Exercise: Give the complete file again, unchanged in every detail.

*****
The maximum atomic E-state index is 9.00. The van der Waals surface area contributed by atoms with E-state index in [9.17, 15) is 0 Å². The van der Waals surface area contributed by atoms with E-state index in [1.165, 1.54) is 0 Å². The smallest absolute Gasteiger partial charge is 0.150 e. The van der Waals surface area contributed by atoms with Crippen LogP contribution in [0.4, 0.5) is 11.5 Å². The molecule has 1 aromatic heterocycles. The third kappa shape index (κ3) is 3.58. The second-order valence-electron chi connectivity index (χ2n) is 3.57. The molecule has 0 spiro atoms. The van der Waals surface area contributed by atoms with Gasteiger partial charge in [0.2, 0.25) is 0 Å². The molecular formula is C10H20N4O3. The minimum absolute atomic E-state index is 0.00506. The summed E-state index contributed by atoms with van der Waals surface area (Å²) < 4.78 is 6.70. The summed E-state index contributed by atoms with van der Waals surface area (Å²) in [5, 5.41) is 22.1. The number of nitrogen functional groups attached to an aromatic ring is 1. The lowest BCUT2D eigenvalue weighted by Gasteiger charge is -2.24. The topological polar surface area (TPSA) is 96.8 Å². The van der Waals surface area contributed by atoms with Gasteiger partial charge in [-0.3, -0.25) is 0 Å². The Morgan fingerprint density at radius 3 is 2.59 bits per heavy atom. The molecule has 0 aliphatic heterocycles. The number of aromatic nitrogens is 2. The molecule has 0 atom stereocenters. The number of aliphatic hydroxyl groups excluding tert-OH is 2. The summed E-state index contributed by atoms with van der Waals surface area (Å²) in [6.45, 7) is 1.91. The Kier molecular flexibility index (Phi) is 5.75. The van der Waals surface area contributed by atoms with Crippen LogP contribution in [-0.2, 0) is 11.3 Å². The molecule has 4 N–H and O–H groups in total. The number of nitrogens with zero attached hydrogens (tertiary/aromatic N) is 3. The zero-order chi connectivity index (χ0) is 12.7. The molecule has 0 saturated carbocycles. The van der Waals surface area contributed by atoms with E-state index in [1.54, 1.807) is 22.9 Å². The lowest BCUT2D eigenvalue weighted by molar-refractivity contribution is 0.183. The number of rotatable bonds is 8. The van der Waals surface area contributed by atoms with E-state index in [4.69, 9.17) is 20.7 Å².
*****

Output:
The maximum atomic E-state index is 9.00. The van der Waals surface area contributed by atoms with E-state index in [9.17, 15) is 0 Å². The van der Waals surface area contributed by atoms with E-state index in [1.165, 1.54) is 0 Å². The smallest absolute Gasteiger partial charge is 0.150 e. The van der Waals surface area contributed by atoms with Crippen LogP contribution in [0.4, 0.5) is 11.5 Å². The molecule has 1 aromatic heterocycles. The third kappa shape index (κ3) is 3.58. The second-order valence-electron chi connectivity index (χ2n) is 3.57. The molecule has 0 spiro atoms. The van der Waals surface area contributed by atoms with Gasteiger partial charge in [0.2, 0.25) is 0 Å². The molecular formula is C10H20N4O3. The minimum absolute atomic E-state index is 0.00506. The summed E-state index contributed by atoms with van der Waals surface area (Å²) < 4.78 is 6.70. The summed E-state index contributed by atoms with van der Waals surface area (Å²) in [5, 5.41) is 22.1. The number of nitrogen functional groups attached to an aromatic ring is 1. The lowest BCUT2D eigenvalue weighted by Gasteiger charge is -2.24. The topological polar surface area (TPSA) is 96.8 Å². The van der Waals surface area contributed by atoms with Gasteiger partial charge in [-0.3, -0.25) is 0 Å². The Morgan fingerprint density at radius 3 is 2.59 bits per heavy atom. The molecule has 0 aliphatic heterocycles. The number of aromatic nitrogens is 2. The molecule has 0 atom stereocenters. The number of aliphatic hydroxyl groups excluding tert-OH is 2. The summed E-state index contributed by atoms with van der Waals surface area (Å²) in [6.45, 7) is 1.91. The Kier molecular flexibility index (Phi) is 5.75. The van der Waals surface area contributed by atoms with Crippen LogP contribution in [-0.2, 0) is 11.3 Å². The molecule has 4 N–H and O–H groups in total. The number of nitrogens with zero attached hydrogens (tertiary/aromatic N) is 3. The zero-order chi connectivity index (χ0) is 12.7. The molecule has 0 saturated carbocycles. The van der Waals surface area contributed by atoms with E-state index in [1.54, 1.807) is 22.9 Å². The lowest BCUT2D eigenvalue weighted by molar-refractivity contribution is 0.183. The number of rotatable bonds is 8. The van der Waals surface area contributed by atoms with E-state index in [4.69, 9.17) is 20.7 Å².